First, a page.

Recreation Vs. Entertainment

Our chances of attaining an end result are higher if we can, at least in rough terms, define what it is we’re actually after. Before that can happen, we need to develop an awareness that it’s an issue in the first place. This brings me to today’s topic, defining hobby success.  The actual definition doesn’t matter and will obviously vary from person to person.  A subtle disconnect arises though when somebody’s personal definition doesn’t match their behavior.  In these cases, we need to either alter our definition and have peace with it, or change our behavior.  The most common situation is somebody who, in their own minds at least, considers themselves to be an active modeler.  Their behavior contradicts that self-image, however, if ALL of their time (not most of it, but ALL of it) is spent on social media, forums, and shopping.

The issue is the difference between “recreation” and “entertainment”. It’s a subtle distinction but an important one.  Entertainment is essentially passive and involves watching, surfing, and buying.  Recreation involves “doing”.  Even with a huge umbrella for defining “doing” (building, writing, photography, volunteering, researching, etc.) more than half of our hobby population never gets under it.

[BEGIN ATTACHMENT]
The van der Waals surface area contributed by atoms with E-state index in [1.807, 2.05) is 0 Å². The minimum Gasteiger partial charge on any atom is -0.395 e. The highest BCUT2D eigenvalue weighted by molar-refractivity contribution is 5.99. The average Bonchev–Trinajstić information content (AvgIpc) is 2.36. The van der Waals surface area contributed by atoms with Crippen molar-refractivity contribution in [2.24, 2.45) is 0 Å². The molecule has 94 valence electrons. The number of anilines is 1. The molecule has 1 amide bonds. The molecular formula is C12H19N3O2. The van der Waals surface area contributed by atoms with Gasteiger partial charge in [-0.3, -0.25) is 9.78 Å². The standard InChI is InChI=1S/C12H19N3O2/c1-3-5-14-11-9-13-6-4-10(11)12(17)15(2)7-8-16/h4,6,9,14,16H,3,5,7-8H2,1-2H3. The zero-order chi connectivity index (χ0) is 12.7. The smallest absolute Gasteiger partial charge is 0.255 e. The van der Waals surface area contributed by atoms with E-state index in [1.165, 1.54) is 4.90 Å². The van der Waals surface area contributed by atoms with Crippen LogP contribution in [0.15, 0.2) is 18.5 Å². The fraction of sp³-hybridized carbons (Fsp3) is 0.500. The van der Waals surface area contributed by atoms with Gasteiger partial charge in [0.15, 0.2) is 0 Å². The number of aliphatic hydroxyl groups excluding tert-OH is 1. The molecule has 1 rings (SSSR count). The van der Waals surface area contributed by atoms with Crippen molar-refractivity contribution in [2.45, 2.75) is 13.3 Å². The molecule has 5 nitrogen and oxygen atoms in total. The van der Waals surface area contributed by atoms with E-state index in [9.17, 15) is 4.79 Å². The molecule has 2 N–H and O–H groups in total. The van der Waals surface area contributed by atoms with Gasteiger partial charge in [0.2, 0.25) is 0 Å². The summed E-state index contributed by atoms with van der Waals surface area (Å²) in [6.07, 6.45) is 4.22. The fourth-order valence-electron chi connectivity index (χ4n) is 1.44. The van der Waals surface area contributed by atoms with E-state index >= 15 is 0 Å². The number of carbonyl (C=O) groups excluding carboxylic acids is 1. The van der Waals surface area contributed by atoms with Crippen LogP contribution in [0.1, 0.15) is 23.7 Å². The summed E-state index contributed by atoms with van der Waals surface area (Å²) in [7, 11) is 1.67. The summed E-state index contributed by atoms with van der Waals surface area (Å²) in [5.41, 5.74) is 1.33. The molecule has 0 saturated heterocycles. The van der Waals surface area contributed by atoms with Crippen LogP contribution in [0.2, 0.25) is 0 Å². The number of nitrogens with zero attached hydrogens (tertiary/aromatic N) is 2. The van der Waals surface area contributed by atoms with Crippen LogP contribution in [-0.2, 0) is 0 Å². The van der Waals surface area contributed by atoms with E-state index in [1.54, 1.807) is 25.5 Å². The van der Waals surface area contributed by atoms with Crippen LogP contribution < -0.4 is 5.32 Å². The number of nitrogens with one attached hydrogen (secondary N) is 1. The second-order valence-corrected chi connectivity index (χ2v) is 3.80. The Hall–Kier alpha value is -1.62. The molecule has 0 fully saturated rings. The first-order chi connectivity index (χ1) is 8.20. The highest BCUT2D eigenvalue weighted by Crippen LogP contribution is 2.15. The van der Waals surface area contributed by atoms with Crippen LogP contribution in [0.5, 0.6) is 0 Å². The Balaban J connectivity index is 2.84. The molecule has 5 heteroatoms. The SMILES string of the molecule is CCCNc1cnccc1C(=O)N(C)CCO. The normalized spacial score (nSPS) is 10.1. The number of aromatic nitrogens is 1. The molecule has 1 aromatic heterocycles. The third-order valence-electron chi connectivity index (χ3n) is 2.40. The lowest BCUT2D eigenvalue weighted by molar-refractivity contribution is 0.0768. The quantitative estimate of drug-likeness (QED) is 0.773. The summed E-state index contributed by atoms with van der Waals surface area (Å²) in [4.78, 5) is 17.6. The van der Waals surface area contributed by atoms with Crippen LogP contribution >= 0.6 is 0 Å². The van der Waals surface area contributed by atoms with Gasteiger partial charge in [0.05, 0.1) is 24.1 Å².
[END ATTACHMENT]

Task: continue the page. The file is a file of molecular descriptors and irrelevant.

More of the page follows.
The issue has always been there I’m sure, but the advent of the net has set it into overdrive.  For all of the enormous benefits it offers to our hobby, they come at a huge cost.   It’s an enormous distraction, addictive, and reduces attention spans.   Speaking for myself, it’s pretty easy to create a habit of plopping into a chair and surfing YouTube instead of turning off my devices and picking up an X-acto knife. 

Basic self-awareness can go a long way from the standpoint of keeping us on guard for those  time periods when the  needle is tilting more towards the entertainment side and away from the recreation (action) side.  By the same token, there’s nothing wrong with somebody being honest with themselves and saying, “Truth be told I’m really more of a fan of the hobby than a participant”.   For example, I like watching surfing videos and reading about the sport, but my motivation to be an actual participant is pretty low.  I’m more of a fan of the pastime.

One of my favorite YouTubers is SoCal Scale Models. The reason isn’t what you’d expect.  Yes, his layout is well designed and composed, neatly constructed, reliable and a joy to take in.  But that’s not what stands out to me.  What I really respect is his level of engagement with the hobby.  He thrashes the living daylights out of that layout, squeezing every ounce of enjoyment from it that it has to offer.  To me that’s what the hobby was meant to be, one primarily of engagement and participation and not the empty calories of a “stare at a screen” existence.